As the country entering into a momentous change in government coincided nicely with the final night of their seven-date national tour, it seems fitting that tonight we’ll start a revolution with Devilskin and celebrate the new order.
Hot on the heels of their newly released EP “Woman”, His Masters Voice opened up the evening, and I’m not afraid to say it that I think they stole the show (for me at least, but as a long time fan I’m also biased). As a lead up to next weeks official EP launch show, hitting the biggest stage of their career couldn’t have come at a better time to widen the audience of what I think is one of New Zealand’s best-kept secrets. Whilst the diminutive looking Jesse Sorensen (vocals/guitar) conjures forth the voice of a blackened angel (most likely via some dark magick voodoo), the quartet has it all – Az Burns’ (guitar) long dreadlocks drape easily over his guitar as solos and riffs go flying, to the solid driving backline of Brandön Bött (bass) and Rene Black (drums) – you’ve got a complete package of audio and visual mystique.
With the band hitting their biggest stage yet, and with it their biggest audience my only disappointment was that as a band more comfortable with a smaller venue, they didn’t quite work the stage as much as they could – working a bigger stage is just the next growth area for such a band, and I can’t wait to see these guys step it up to the next level in the future. Did the crowd notice? Maybe. Did the crowd care? Not so much, I often find it rare to see a crowd respond so much to the opening act. Just as headliners Devilskin brought a much-needed revival of ‘radio friendly’ hard rock/alternative metal with Jennie’s powerful voice, His Masters Voice hit that sweet spot of something darker, with an equally powerful voice – just one albeit huskier.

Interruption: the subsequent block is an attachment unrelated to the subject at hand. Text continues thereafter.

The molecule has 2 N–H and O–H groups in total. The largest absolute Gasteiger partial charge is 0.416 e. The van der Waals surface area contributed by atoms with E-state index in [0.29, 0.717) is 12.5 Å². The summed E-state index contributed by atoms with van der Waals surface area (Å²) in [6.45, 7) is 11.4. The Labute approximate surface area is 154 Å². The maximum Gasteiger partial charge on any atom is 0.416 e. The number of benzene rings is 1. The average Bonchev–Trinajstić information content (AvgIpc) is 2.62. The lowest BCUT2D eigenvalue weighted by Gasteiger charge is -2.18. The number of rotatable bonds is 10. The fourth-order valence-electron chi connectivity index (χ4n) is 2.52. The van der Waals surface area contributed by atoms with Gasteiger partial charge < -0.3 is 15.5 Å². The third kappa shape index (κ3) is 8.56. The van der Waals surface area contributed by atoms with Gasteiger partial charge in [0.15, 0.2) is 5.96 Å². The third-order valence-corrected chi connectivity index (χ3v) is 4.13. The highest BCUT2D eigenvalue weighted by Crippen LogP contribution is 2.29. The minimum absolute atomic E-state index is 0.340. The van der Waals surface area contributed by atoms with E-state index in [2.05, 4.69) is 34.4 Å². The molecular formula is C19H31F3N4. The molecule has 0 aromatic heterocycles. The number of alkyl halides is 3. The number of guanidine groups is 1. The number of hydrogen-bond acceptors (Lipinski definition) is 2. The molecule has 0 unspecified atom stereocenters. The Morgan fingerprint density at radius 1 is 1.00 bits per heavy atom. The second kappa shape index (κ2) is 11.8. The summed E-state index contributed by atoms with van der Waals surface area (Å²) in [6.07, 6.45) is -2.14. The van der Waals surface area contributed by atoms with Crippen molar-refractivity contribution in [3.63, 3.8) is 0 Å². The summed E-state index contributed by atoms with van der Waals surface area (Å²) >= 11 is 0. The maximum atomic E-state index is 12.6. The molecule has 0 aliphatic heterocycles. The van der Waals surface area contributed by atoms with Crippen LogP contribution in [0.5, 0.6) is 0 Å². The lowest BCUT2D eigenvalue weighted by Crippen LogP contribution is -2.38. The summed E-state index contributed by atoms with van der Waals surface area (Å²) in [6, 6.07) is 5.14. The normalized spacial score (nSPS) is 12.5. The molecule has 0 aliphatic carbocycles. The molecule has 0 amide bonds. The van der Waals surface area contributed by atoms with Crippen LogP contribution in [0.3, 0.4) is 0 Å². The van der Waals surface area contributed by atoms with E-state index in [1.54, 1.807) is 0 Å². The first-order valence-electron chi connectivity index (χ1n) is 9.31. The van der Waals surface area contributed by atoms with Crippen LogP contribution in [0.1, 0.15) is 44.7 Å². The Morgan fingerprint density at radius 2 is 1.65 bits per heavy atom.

Hitting the stage next comes Sumo Cyco from Hamilton, Ontario. Outside of that fact and that Devilskin met them on tour, and bonded over both coming from small towns of the same name – I was 100% unfamiliar with the band, and I wanted to keep it that way – leaving myself to be surprised on the night. It is unfortunate then, that a big part of me wishes that surprise had never been spoiled; even tho the band displayed non-stop high energy 90s style skater-punk with some killer bass lines, and clearly an ability to play – musically I just wasn’t feeling it. Over the course of 11 songs ( including one super cheesy cover of Give It Away by the Red Hot Chilli Peppers ) there was an inconsistency that left me somewhat confused by what I heard, front-women Skye Sweetnam was a joy to photograph, but I couldn’t help but think she looked like Miley Cyrus, with dreadlocks, freshly released from Solitary Confinement.
Kudos to bassist Ken ‘Thor’ Corke, and guitarist Matt ‘MD’ Drake for the epic beards. IMHO – the best part of the band.
Last up for the night – and the reason we’re all here – DEVILSKIN. Love them or hate them – you can’t deny the power and presence that front-woman Jennie Skulander brings to the table. Where Sweetman had an unbridled and raw energy – Jennie brings power, finesse, lungs of steel, and a look at just sets her apart. The powerhouse of Paul Martins‘ thundering bass drives Devilskin forward, tempered lock-step by Nic Martins‘ drumming and fleshed out with Nail Vincent’s guitars – a pair of red beards balance the visuals like bookends, it’s a battle to contain the audible storm filling the Power Station.
Musically I’ve never really connected to Devilskin’s music, I don’t deny I’m a huge progressive rock/metal fan with a penchant for doom but I don’t feel the band breaks new ground – and that’s OK – Not every band out there needs to be quirky and pushing the boundaries ( otherwise we’d have no actual boundaries to push ) but there’s no denying they have a sound that works, a work ethic that sees them going from strength to strength, and they do it well.
Judging by the size of the crowd and the excited chatter and comments leaving the venue here tonight – it would seem many agree.